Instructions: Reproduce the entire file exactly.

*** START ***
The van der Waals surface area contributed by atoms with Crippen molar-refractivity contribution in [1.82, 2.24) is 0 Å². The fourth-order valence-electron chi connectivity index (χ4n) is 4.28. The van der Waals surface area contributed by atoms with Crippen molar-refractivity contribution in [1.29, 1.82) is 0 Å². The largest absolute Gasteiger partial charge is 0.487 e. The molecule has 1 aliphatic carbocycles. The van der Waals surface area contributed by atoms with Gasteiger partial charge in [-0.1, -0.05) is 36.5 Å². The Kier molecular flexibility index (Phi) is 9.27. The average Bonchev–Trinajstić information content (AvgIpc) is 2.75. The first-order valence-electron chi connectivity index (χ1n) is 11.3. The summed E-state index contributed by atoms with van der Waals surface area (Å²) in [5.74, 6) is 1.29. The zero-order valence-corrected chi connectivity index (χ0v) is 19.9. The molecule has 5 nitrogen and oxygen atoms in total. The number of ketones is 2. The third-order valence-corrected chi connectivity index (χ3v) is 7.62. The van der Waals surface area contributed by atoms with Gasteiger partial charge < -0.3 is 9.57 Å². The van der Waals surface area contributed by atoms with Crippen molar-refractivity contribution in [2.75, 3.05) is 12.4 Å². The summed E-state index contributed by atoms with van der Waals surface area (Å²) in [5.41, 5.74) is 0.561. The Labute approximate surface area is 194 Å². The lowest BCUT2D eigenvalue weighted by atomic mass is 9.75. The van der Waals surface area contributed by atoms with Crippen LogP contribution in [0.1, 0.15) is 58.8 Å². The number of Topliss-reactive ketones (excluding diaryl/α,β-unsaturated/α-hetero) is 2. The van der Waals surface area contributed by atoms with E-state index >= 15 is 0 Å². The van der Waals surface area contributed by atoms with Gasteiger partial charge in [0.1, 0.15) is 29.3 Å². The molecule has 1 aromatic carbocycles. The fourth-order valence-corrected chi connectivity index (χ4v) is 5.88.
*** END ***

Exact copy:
The van der Waals surface area contributed by atoms with Crippen molar-refractivity contribution in [1.82, 2.24) is 0 Å². The fourth-order valence-electron chi connectivity index (χ4n) is 4.28. The van der Waals surface area contributed by atoms with Crippen molar-refractivity contribution in [1.29, 1.82) is 0 Å². The largest absolute Gasteiger partial charge is 0.487 e. The molecule has 1 aliphatic carbocycles. The van der Waals surface area contributed by atoms with Gasteiger partial charge in [-0.1, -0.05) is 36.5 Å². The Kier molecular flexibility index (Phi) is 9.27. The average Bonchev–Trinajstić information content (AvgIpc) is 2.75. The first-order valence-electron chi connectivity index (χ1n) is 11.3. The summed E-state index contributed by atoms with van der Waals surface area (Å²) in [5.74, 6) is 1.29. The zero-order valence-corrected chi connectivity index (χ0v) is 19.9. The molecule has 5 nitrogen and oxygen atoms in total. The number of ketones is 2. The third-order valence-corrected chi connectivity index (χ3v) is 7.62. The van der Waals surface area contributed by atoms with Gasteiger partial charge < -0.3 is 9.57 Å². The van der Waals surface area contributed by atoms with Crippen molar-refractivity contribution in [2.75, 3.05) is 12.4 Å². The summed E-state index contributed by atoms with van der Waals surface area (Å²) in [5.41, 5.74) is 0.561. The Labute approximate surface area is 194 Å². The lowest BCUT2D eigenvalue weighted by atomic mass is 9.75. The van der Waals surface area contributed by atoms with Crippen LogP contribution in [0.1, 0.15) is 58.8 Å². The number of Topliss-reactive ketones (excluding diaryl/α,β-unsaturated/α-hetero) is 2. The van der Waals surface area contributed by atoms with E-state index >= 15 is 0 Å². The van der Waals surface area contributed by atoms with Gasteiger partial charge in [0.1, 0.15) is 29.3 Å². The molecule has 1 aromatic carbocycles. The fourth-order valence-corrected chi connectivity index (χ4v) is 5.88.